Social media: what content could see you breaking the law

With racist abuse on social media sadly hitting the headlines once again, here at Hutchinson Thomas, we look at what the ramifications are when individuals post something online that could potentially be unlawful.

Marcus Rashford, Jadon Sancho and Bukayo Saka were the latest high-profile targets of a torrent of racist comments made on social media platforms after England lost in a penalty shootout to Italy in the recent UEFA European Football Championship. Investigations into these comments are ongoing, some of which will undoubtedly lead to criminal convictions and other serious consequences for the perpetrators.

These comments have highlighted the amount of online abuse and otherwise unpleasant and unlawful content that occurs all-too-regularly on social media. It has also raised questions over whether social media providers are doing enough to tackle it.

Several top British sports teams and athletes have already boycotted three of the most notable social media networks in protest of the companies’ failure to remove racist and sexist posts.

The argument often made by defenders of these channels refusal to police them themselves, is that it is a question of freedom of speech, and that the legal system should be the ones to investigate any potential wrongdoing.

However, there are now over 45 million people (66% of the population) regularly using social media platforms in the UK, and over 4.2 billion users worldwide. With this vast quantity of users, the number of comments posted is enormous – making this a very difficult situation to police using conventional means.

Like other online criminal activity, it may well take time for the police and law courts to be properly equipped to deal with all the legal transgressions that occur on this relatively new technological and social phenomenon.

That said, it remains true that whatever the context, freedom of speech does not mean freedom from consequence. The law still applies, and whatever individuals say or publish – whether it is in person, in print or online – could turn out to be unlawful and land them in a very serious situation.

Some common areas of unlawful online content include:

  • racism, misogyny, homophobia – content that discriminates against an individual based on race, gender and/or sexual orientation. It may also be classified as hate speech or crimen injuria;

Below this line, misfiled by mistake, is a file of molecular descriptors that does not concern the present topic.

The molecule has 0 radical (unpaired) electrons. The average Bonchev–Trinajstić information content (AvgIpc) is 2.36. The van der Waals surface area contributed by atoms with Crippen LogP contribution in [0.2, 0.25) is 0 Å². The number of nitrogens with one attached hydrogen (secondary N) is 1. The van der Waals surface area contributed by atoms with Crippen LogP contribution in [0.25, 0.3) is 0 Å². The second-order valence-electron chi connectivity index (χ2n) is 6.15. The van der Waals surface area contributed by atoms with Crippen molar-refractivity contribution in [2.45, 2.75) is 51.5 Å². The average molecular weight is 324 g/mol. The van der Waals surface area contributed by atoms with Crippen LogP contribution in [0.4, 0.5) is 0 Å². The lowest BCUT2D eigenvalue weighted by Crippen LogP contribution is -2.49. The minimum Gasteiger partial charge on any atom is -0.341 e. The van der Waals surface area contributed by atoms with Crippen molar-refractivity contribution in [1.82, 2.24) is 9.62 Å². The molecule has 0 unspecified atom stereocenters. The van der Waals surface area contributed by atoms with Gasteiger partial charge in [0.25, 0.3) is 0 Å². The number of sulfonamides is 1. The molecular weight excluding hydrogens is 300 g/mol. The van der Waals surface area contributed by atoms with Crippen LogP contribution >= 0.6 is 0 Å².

• hate speech – content that promotes or propagates hatred based on race, gender, sexual orientation or other similar grounds;
  • crimen injuria – content that intentionally and seriously impairs the privacy and/or dignity of another person;
  • defamation – content that intentionally impairs the reputation of another person;
  • breach of contract – this can include saying things that you have been contracted not to say. For example, the content of a non-disclosure agreement.

It’s also worth noting that sharing other people’s personal information maliciously or without their consent can be a crime – this is sometimes referred to as ‘doxxing’. Once the content is out there it is very hard to redact or erase it and could potentially become public with just a simple click and share!

Legally, anything published on social media is generally treated in the same manner as any other type of publication. Anything you say in a personal capacity via your social media accounts is no different to saying it out loud in a public space. In fact, one could argue it is worse, because the number of people who could potentially hear or read your words is far greater.

In some court cases, even sharing, liking, or re-tweeting someone else’s unlawful content has been classed as a crime.

If you say something in a private message or conversation that was recorded or shared without your permission, you might have a legal claim against the person who made it public. However, if the message was already unlawful, you may still be found guilty of an offence.

The ease and speed with which we are now able to communicate digitally, means that we must all be especially careful about what we say and how we say it. It is vital, therefore, that individuals consider very carefully before posting online, in order to avoid saying something they may live to regret.

If you feel you have been the victim of online abuse, we can help you to get the outcome you deserve.

For a free initial discussion, contact Darren Davies, Partner at Hutchinson Thomas on or call 01639 640 150.